Data Center Frontier | By Rich Miller – NOVEMBER 23, 2015
Today we provide a look inside the Top 10 Cloud Campuses, the places where the cloud resides. Cloud campuses is our term for the sites where technology titans concentrate massive amounts of computing power in multiple data center facilities. These huge campuses are where the cloud lives – the physical manifestation of the Internet, often located in rural areas offering cheap land and power. Data center hubs enable companies to rapidly add server capacity and electric power, creating economies of scale as more workloads migrate into these massive server farms.
As cloud computing gains momentum – driven by social networks, Big Data and the Internet of Things – the scale of these facilities will grow ever larger. It has become routine for companies like Apple, Google, Facebook and Microsoft to invest more than $1 billion in a single location where they place a cloud campus. So here’s a look at our take on the Top 10 Cloud Campuses:
# 1. Switch SUPERNAP Campus (Las Vegas) – High-density racks of servers inside the Switch SUPERNAP
Nobody builds bigger than Switch, the creator of the massive SUPERNAP campus in Las Vegas. The original SUPERNAP was a pioneer in hyperscale computing, spanning more than 400,000 square feet and featuring the design vision of Switch founder Rob Roy. Innovations in airflow containment and multi-mode cooling helped establish the SUPERNAP as a leading destination for high-density computing, supporting workloads up to 1,500 watts per square foot. Switch has added two more huge SUPERNAP buildings, expanding the campus to more than 1.4 million square feet of data center capacity. At full build-out, the Vegas campus will support 280 megawatts of IT capacity. Although its primary business is colocation, Switch has become an increasingly important player in cloud computing, with more than 120 cloud or managed service providers as customers. Even bigger cloud campuses lie ahead. Switch has announced plans for a 2 million square foot campus near Grand Rapids, Michigan and a 6.4 million SF development in Reno that will be the world’s largest data center campus.
# 2. Google (Council Bluffs, Iowa) – Google Iowa data center
Google has been the first mover and leading innovator in hyperscale computing, building a series of data center campuses around the world to support its massive Internet business, which now spans search, advertising, cloud computing and a growing constellation of emerging technologies. The company now spends more than $2 billion every quarter on its data center infrastructure, and the largest chunk of that spending has been focused on a former field in Iowa that is being developed into one of the world’s most massive cloud campuses. Google plans to spend more than $1.5 billion to build Internet infrastructure in Council Bluffs, a city of 62,000 nested along the Missouri River, across the river from Omaha, Nebraska. Google’s selection of Council Bluffs has sparked a data center boom in Iowa, where Facebook and Microsoft are also building huge cloud campuses. Greenpeace estimates that Google has deployed 105 megawatts of capacity in Council Bluffs.
# 3. Microsoft (Boydton, Va.) – Microsoft-Boydton
Most of Virginia’s major cloud campuses are focused on the data center cluster around Ashburn in Loudoun County. Microsoft has plenty of servers in Ashburn, but even more in a hyperscale cloud campus in Boydton, a tiny town of about 400 residents near the North Carolina border. Microsoft has been rapidly expanding its cloud capacity around the world, and its southern Virginia campus is a showcase for the company’s data center design, which allows it to expand in phases. The Boydton facility features the use of a container-based design known as an IT-PAC (short for Pre-Assembled Component), the centerpiece of a modular, component-based design that offers cost-cutting opportunities at almost every facet of the design. The modules operate in all environments, and cool servers with fresh air that enters through louvers in the side of the container – which effectively functions as a huge air handler with racks of servers inside. Microsoft started work on the southern Virginia campus in 2011, and has since announced four expansions, with a total investment at the site of $1.7 billion.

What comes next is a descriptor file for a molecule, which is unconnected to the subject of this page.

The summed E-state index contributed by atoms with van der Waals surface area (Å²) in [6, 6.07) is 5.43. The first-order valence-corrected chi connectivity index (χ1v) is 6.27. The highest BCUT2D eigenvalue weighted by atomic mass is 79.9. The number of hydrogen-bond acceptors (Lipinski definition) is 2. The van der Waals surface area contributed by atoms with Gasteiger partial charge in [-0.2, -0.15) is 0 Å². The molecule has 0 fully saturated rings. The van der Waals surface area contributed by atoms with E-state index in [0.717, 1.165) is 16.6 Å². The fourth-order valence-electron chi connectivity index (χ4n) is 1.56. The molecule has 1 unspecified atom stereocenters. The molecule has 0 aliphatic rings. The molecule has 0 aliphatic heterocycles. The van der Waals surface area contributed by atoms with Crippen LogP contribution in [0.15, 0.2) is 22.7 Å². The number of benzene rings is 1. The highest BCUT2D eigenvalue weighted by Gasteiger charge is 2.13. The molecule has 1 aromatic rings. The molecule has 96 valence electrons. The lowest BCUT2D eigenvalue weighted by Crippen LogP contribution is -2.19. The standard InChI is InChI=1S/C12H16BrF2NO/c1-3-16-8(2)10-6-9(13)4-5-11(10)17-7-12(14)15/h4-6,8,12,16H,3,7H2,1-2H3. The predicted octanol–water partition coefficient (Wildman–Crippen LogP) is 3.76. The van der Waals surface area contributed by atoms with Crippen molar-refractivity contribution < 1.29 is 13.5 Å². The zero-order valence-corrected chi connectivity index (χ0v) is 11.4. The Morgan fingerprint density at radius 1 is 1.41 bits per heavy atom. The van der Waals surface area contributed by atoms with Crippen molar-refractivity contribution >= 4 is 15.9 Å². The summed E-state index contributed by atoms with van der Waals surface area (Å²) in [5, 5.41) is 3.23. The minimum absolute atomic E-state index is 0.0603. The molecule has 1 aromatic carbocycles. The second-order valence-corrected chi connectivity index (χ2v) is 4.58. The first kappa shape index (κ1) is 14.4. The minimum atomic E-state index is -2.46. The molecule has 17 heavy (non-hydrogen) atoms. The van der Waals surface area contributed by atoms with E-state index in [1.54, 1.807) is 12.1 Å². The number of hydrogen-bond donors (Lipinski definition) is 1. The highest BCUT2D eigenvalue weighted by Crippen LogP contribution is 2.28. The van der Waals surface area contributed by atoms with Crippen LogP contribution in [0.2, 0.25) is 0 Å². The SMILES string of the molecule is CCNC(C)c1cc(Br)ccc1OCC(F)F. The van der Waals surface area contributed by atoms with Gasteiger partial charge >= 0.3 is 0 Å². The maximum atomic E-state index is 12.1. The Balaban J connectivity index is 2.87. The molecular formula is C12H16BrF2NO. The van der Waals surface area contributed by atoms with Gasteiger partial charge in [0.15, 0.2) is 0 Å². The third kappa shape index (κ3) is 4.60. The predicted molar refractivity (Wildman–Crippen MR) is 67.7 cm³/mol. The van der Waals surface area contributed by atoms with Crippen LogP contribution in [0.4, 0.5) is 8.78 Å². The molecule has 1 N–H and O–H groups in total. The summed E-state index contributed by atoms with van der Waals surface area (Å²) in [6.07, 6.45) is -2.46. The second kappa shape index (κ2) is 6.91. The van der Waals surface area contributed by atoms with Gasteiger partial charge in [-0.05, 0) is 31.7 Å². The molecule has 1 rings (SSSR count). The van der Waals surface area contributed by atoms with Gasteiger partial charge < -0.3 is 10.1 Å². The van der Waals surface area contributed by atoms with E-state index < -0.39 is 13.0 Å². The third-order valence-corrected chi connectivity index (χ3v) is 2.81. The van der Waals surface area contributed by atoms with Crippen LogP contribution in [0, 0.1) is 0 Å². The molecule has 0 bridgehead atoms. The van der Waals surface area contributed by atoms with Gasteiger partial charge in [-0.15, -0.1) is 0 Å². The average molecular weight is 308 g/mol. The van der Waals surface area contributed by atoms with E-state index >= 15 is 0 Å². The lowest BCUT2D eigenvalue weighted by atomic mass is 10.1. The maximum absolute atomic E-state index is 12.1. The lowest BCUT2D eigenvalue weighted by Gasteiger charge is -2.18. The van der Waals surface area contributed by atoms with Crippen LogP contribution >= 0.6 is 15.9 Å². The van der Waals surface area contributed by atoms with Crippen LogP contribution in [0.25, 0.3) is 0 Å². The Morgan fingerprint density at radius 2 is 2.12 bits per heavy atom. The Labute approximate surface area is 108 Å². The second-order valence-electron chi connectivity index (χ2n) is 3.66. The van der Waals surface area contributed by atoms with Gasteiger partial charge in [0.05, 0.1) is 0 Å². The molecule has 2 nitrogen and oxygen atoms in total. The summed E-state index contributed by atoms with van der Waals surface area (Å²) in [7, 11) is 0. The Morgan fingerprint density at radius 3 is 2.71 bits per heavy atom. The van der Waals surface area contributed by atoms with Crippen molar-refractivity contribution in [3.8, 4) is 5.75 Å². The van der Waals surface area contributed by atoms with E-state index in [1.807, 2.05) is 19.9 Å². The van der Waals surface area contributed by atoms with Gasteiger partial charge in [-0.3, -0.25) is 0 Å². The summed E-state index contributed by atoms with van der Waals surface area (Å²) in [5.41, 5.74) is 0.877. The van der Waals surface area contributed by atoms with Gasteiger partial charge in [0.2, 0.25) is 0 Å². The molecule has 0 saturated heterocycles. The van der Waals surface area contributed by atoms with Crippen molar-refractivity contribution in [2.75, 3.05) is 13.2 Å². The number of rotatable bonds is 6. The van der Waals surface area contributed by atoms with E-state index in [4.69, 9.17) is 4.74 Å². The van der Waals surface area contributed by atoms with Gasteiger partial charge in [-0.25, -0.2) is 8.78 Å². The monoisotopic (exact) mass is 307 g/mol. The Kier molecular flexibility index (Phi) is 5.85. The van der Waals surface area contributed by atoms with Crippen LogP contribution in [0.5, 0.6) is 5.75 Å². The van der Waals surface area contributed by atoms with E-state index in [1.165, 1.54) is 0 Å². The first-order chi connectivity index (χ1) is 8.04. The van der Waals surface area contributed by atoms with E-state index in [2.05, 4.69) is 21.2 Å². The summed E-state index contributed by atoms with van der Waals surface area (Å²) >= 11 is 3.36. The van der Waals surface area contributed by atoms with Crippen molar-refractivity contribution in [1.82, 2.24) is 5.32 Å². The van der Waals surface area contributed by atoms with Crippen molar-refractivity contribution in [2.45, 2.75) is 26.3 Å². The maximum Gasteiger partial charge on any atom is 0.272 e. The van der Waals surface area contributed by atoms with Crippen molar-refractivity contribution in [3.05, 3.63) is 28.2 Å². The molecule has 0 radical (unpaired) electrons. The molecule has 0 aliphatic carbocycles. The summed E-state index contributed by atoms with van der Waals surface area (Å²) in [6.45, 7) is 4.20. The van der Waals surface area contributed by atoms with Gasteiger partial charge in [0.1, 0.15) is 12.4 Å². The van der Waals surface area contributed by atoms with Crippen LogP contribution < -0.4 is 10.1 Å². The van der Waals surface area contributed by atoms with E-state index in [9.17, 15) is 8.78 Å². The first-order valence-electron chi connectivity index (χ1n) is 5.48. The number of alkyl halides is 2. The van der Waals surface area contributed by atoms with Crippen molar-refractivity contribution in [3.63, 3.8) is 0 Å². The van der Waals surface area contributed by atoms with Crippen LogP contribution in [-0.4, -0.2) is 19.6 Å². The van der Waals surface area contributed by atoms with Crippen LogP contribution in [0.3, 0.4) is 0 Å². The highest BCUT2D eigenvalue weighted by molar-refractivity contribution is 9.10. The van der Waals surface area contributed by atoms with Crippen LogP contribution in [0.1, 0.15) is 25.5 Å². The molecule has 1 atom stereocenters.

# 4. Facebook (Prineville, Ore.) – Facebook servers in Prineville data center
On the high plains of central Oregon, a revolution has begun in open source hardware. The Facebook data center campus in Prineville was the genesis of the Open Compute Project, in which Facebook designed custom server, storage and data center designs and freely shared them with the world. The Open Compute movement has been a disruptive event in the server world, where cloud designs grab a growing share of the market. But Prineville (Pop. 10,000) is also the cornerstone of Facebook’s global Internet infrastructure, which supports more than 1.5 billion users. The campus in Prineville features two huge data centers, each more than 300,000 square feet in size, as well as several of the company’s “cold storage” facilities for long-term backup of lightly accessed photos. Facebook recently announced plans for a third major data center in Prineville, which will be its largest yet at 487,000 square feet. The Facebook cloud campus has been a boon to the local economy, as the company has invested more than $780 million at the site and attracted other tech companies to the region – including Apple, which is building a cloud campus of its own just up the road.
Check out the complete list of 10 and original article HERE.